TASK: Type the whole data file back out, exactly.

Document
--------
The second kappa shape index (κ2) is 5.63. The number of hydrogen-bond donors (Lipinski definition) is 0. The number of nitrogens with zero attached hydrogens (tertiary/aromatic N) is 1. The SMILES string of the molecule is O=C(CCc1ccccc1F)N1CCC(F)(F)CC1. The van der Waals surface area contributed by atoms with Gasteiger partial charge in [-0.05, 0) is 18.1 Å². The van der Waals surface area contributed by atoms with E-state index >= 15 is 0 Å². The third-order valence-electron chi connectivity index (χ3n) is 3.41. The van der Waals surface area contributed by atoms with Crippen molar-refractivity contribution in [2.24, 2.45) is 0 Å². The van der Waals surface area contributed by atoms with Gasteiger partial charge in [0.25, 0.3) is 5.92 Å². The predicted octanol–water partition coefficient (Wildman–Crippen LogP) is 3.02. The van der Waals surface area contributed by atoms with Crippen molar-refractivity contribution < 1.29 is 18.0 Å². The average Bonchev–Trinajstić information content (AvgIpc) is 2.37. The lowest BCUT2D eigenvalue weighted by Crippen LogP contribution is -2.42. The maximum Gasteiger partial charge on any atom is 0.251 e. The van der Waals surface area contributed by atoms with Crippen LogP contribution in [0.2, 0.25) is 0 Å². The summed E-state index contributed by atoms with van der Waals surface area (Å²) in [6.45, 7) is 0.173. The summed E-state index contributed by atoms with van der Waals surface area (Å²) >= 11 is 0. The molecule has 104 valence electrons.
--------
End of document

The second kappa shape index (κ2) is 5.63. The number of hydrogen-bond donors (Lipinski definition) is 0. The number of nitrogens with zero attached hydrogens (tertiary/aromatic N) is 1. The SMILES string of the molecule is O=C(CCc1ccccc1F)N1CCC(F)(F)CC1. The van der Waals surface area contributed by atoms with Gasteiger partial charge in [-0.05, 0) is 18.1 Å². The van der Waals surface area contributed by atoms with E-state index >= 15 is 0 Å². The third-order valence-electron chi connectivity index (χ3n) is 3.41. The van der Waals surface area contributed by atoms with Crippen molar-refractivity contribution in [2.24, 2.45) is 0 Å². The van der Waals surface area contributed by atoms with Gasteiger partial charge in [0.25, 0.3) is 5.92 Å². The predicted octanol–water partition coefficient (Wildman–Crippen LogP) is 3.02. The van der Waals surface area contributed by atoms with Crippen molar-refractivity contribution < 1.29 is 18.0 Å². The average Bonchev–Trinajstić information content (AvgIpc) is 2.37. The lowest BCUT2D eigenvalue weighted by Crippen LogP contribution is -2.42. The maximum Gasteiger partial charge on any atom is 0.251 e. The van der Waals surface area contributed by atoms with Crippen LogP contribution in [0.2, 0.25) is 0 Å². The summed E-state index contributed by atoms with van der Waals surface area (Å²) in [6.45, 7) is 0.173. The summed E-state index contributed by atoms with van der Waals surface area (Å²) >= 11 is 0. The molecule has 104 valence electrons.